The McLaren team was fined US$100 million and stripped of all of its points in the constructors' standings Thursday in the spy scandal that has rocked the sport.

Team drivers Lewis Hamilton and Fernando Alonso, who are currently 1-2 in the championship standings, were not punished and can continue to compete for the season title.

McLaren could still be penalized for the 2008 championship, FIA said in a statement after a hearing.

McLaren, which leads the current drivers' and constructors' standings, was punished by the World Motor Sports Council for allegedly using leaked secret technical documents belonging to F1 rival Ferrari.

"We have never denied that the information from Ferrari was in the personal possession of one of our employees at his home," team chief Ron Dennis said. "The issue is: was this information used by McLaren? This is not the case and has not been proven today."

McLaren can appeal.

"We believe we have grounds for appeal. But of course we are going to wait for the findings of the FIA which are going to be published," Dennis said. "The most important thing is that we go motor racing this weekend, the rest of the season and next season."

The case broke open in July when a 780-page technical dossier on Ferrari cars was found at the home of McLaren's chief designer, Mike Coughlan, who was later suspended. Ferrari mechanic Nigel Stepney, who allegedly supplied the documents, was fired.

"Ferrari is satisfied that the truth has now emerged," the Italian team said in a statement.

Rookie English driver Hamilton leads the standings with 92 points, followed by two-time F1 champion Alonso of Spain with 89. Ferrari teammates Kimi Raikkonen (74) and Felipe Massa (69) are third and fourth. Four races remain in the season, starting with Sunday's Belgian Grand Prix.

Alonso and Hamilton finished 1-2 in Sunday's Italian Grand Prix — at Ferrari's home track of Monza — to extend McLaren's lead in the constructors' championship to 23 points. McLaren had 166, Ferrari 143.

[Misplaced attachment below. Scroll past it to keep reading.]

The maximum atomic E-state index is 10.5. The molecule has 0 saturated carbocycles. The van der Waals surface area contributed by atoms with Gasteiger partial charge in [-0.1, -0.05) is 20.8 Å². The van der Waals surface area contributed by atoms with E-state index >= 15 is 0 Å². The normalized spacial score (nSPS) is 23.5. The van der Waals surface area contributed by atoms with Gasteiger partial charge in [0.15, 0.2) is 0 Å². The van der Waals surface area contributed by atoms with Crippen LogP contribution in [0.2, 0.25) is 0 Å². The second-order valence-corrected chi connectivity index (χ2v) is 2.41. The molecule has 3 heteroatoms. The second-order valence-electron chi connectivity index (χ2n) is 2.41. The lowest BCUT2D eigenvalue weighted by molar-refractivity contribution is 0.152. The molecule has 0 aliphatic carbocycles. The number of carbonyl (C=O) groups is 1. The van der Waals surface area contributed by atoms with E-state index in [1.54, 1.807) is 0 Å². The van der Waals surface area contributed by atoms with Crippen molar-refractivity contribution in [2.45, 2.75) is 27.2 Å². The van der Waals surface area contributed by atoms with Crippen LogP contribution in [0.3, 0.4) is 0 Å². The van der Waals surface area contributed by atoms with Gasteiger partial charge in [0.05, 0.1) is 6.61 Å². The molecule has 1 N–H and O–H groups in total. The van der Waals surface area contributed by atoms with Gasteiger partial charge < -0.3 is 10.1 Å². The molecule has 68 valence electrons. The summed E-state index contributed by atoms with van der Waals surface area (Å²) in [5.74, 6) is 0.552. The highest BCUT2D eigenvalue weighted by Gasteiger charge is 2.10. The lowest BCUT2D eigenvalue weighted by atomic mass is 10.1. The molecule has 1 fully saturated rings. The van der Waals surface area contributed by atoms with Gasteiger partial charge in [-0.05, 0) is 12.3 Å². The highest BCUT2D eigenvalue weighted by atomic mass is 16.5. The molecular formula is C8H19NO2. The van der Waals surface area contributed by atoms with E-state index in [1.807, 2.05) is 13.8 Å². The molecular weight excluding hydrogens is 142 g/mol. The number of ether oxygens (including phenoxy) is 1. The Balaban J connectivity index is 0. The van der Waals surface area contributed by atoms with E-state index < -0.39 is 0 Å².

Under Thursday's ruling, McLaren loses all its constructors' points and is ineligible from scoring any more in the final races of the season.

The US$100 million (euro72 million) penalty includes McLaren's expected loss of income.

McLaren escaped the harshest possible penalty, as FIA could have kicked the team and its drivers out of the 2007 and 2008 championships. In December, FIA will decide on any possible sanctions against McLaren for the 2008 season.

FIA said it did not penalize McLaren's drivers "due to exceptional circumstances" because they provided evidence in exchange for immunity.

The World Motor Sport Council ruled in July that McLaren was guilty of fraudulent conduct for possessing the Ferrari documents but did not punish the team because there was insufficient evidence the material was misused. However, the council warned that McLaren could be kicked out of the 2007 and 2008 series if it is found in the future that the information has been used "to the detriment of the championship."

FIA announced last week it was calling a new hearing of the council after "new evidence" had emerged.

Among those appearing at the hearing before the 26-member council were Hamilton, Dennis and McLaren test driver Pedro De La Rosa. Alonso did not attend.

Among others attending were Ross Brawn, Ferrari's former technical director, and team officials from Red Bull, Williams and Spyker.

FIA president Max Mosley sent letters to Alonso, Hamilton and De La Rosa on Aug. 31, saying the sport's regulator had been told that "one or more McLaren drivers may be in possession ... of written evidence relevant to this investigation."

Mosley asked the three drivers to cooperate "in the interests of the sport and the championship" and offered them amnesty in return. Mosley also wrote that "serious consequences would follow" if they were later found to "have withheld any potentially relevant information."

The case against McLaren reportedly consists of a 166-page dossier that includes e-mail exchanges between De la Rosa and Alonso as well as details of phone and text message traffic between Coughlan and Stepney supplied to FIA by authorities in Italy.

Separately, McLaren was notified Saturday that it is being investigated in a separate criminal inquiry in Italy. Dennis and five other team personnel are reportedly under investigation.

Those allegations stem from Ferrari's criminal case against Stepney for allegedly placing a mysterious white powder on the gas tanks of the team's cars before the Monaco GP, in a supposed sabotage attempt.